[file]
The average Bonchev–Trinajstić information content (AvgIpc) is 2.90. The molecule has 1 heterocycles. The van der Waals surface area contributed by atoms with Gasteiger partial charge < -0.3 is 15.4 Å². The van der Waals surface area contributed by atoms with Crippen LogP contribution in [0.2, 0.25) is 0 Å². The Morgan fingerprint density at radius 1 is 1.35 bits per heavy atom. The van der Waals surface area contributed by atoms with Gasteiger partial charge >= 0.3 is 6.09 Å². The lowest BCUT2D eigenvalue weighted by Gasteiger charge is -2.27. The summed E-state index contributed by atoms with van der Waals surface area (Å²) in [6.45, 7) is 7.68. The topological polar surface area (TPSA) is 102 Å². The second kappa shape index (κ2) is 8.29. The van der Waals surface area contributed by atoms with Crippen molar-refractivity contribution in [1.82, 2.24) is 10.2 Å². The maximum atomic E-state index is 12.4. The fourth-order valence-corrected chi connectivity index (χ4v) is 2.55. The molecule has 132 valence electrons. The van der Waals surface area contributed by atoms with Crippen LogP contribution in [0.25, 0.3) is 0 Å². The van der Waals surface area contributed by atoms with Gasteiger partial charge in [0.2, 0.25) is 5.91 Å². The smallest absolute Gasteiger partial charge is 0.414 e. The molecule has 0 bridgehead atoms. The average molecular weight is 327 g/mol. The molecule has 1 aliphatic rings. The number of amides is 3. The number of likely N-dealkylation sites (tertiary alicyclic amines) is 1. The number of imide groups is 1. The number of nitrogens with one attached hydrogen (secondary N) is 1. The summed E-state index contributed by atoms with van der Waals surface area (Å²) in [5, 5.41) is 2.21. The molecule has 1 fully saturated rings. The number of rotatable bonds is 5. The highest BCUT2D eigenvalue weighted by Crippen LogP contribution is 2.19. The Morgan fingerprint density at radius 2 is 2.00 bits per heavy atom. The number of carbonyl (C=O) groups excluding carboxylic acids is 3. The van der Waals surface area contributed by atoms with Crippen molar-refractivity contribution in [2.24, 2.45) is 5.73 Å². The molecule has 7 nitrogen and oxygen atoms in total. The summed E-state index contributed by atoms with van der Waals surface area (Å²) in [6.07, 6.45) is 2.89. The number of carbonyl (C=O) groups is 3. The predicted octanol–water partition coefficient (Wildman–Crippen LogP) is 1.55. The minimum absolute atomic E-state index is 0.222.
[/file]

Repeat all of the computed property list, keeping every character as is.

The average Bonchev–Trinajstić information content (AvgIpc) is 2.90. The molecule has 1 heterocycles. The van der Waals surface area contributed by atoms with Gasteiger partial charge < -0.3 is 15.4 Å². The van der Waals surface area contributed by atoms with Crippen LogP contribution in [0.2, 0.25) is 0 Å². The Morgan fingerprint density at radius 1 is 1.35 bits per heavy atom. The van der Waals surface area contributed by atoms with Gasteiger partial charge >= 0.3 is 6.09 Å². The lowest BCUT2D eigenvalue weighted by Gasteiger charge is -2.27. The summed E-state index contributed by atoms with van der Waals surface area (Å²) in [6.45, 7) is 7.68. The topological polar surface area (TPSA) is 102 Å². The second kappa shape index (κ2) is 8.29. The van der Waals surface area contributed by atoms with Crippen molar-refractivity contribution in [1.82, 2.24) is 10.2 Å². The maximum atomic E-state index is 12.4. The fourth-order valence-corrected chi connectivity index (χ4v) is 2.55. The molecule has 132 valence electrons. The van der Waals surface area contributed by atoms with Crippen LogP contribution in [0.25, 0.3) is 0 Å². The van der Waals surface area contributed by atoms with Gasteiger partial charge in [0.2, 0.25) is 5.91 Å². The smallest absolute Gasteiger partial charge is 0.414 e. The molecule has 0 bridgehead atoms. The average molecular weight is 327 g/mol. The molecule has 1 aliphatic rings. The number of amides is 3. The number of likely N-dealkylation sites (tertiary alicyclic amines) is 1. The number of imide groups is 1. The number of nitrogens with one attached hydrogen (secondary N) is 1. The summed E-state index contributed by atoms with van der Waals surface area (Å²) in [5, 5.41) is 2.21. The molecule has 1 fully saturated rings. The number of rotatable bonds is 5. The highest BCUT2D eigenvalue weighted by Crippen LogP contribution is 2.19. The Morgan fingerprint density at radius 2 is 2.00 bits per heavy atom. The number of carbonyl (C=O) groups excluding carboxylic acids is 3. The van der Waals surface area contributed by atoms with Crippen molar-refractivity contribution in [2.24, 2.45) is 5.73 Å². The molecule has 7 nitrogen and oxygen atoms in total. The summed E-state index contributed by atoms with van der Waals surface area (Å²) in [6.07, 6.45) is 2.89. The number of carbonyl (C=O) groups is 3. The predicted octanol–water partition coefficient (Wildman–Crippen LogP) is 1.55. The minimum absolute atomic E-state index is 0.222.